Robust demand for cobalt-blue spinels from Tanzania
Tanzanian cobalt-blue spinels have caught the attention of collectors, investors and jewellery designers since Mahenge Gems brought them to market in June 2022.
Though chemically similar to the cobalt-spinel material from sources in Vietnam, the stones from a new deposit some 12.5 miles southeast of Mahenge, Tanzania come in 1 carat to 40 carats, and their colours have ranged from a neon electric blue to a denim blue. Cobalt blue spinels from Vietnam’s Luc Yen district are usually 1 carat and below. And while they are often described as a “neon, Windex-y blue,” they tend to be lighter and more pastel than the electric blues discovered in Mahenge. Some of the newfound cobalt blue spinels are also neon and pure blues with no trace of grey.
Wez Barber, director of Mahenge Gems, said, “We are targeting primarily Japan, Europe and the US – mature markets that have a higher concentration of gemstone enthusiasts and professionals that understand the true rarity of this material.”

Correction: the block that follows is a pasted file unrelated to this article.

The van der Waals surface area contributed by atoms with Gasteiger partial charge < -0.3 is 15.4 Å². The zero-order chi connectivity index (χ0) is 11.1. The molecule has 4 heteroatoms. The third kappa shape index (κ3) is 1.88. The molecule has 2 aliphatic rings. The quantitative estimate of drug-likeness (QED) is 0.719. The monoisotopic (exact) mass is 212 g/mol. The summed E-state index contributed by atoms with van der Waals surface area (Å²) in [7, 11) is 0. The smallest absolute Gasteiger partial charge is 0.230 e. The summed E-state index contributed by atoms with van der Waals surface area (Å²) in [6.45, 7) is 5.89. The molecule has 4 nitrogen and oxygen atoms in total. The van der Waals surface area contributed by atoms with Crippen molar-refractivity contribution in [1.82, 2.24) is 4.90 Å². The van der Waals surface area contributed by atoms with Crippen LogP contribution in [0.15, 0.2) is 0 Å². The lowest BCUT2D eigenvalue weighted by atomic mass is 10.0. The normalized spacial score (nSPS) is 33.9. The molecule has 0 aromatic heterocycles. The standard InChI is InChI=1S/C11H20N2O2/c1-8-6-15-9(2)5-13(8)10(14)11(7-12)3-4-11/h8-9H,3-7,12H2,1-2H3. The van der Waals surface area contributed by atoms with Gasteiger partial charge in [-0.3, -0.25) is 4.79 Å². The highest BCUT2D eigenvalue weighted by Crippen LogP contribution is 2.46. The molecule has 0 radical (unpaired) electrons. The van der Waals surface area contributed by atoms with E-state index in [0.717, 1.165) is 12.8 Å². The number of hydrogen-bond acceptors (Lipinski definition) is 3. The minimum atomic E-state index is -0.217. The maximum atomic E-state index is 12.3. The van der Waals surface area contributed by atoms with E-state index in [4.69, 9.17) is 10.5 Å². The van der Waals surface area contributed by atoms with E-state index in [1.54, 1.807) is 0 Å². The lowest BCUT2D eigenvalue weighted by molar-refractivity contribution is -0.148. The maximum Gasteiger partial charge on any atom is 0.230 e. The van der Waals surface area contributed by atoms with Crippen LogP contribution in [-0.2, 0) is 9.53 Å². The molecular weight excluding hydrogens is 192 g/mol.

Mahenge Gems is moving steadily along the purchasing cycle for the new material. Demand is especially strong for investment-grade, super-rare sizes like those over 4 carats, Barber disclosed. Top-colour stones under 1 carat also move well, particularly among hobbyists and gem collectors.
Production from the original pocket in Tanzania ended in April 2022. With the dwindling supply, trade prices for the natural cobalt blue spinels from Mahenge Gems now start from US$3,000, up from US$2,000 at launch, to per-carat prices that rival that of Vietnam’s Luc Yen cobalt spinels.
Completely untreated, the gems are certified by SSEF, GRS GemResearch Swisslab AG and ICA GemLab.
“With the new Mahenge source, there is a lot of potential for cobalt spinels to be used in high jewellery,” Barber said. Case in point is Singapore jewellery design house MADLY, which features three cobalt spinels in its Interlace collection and has created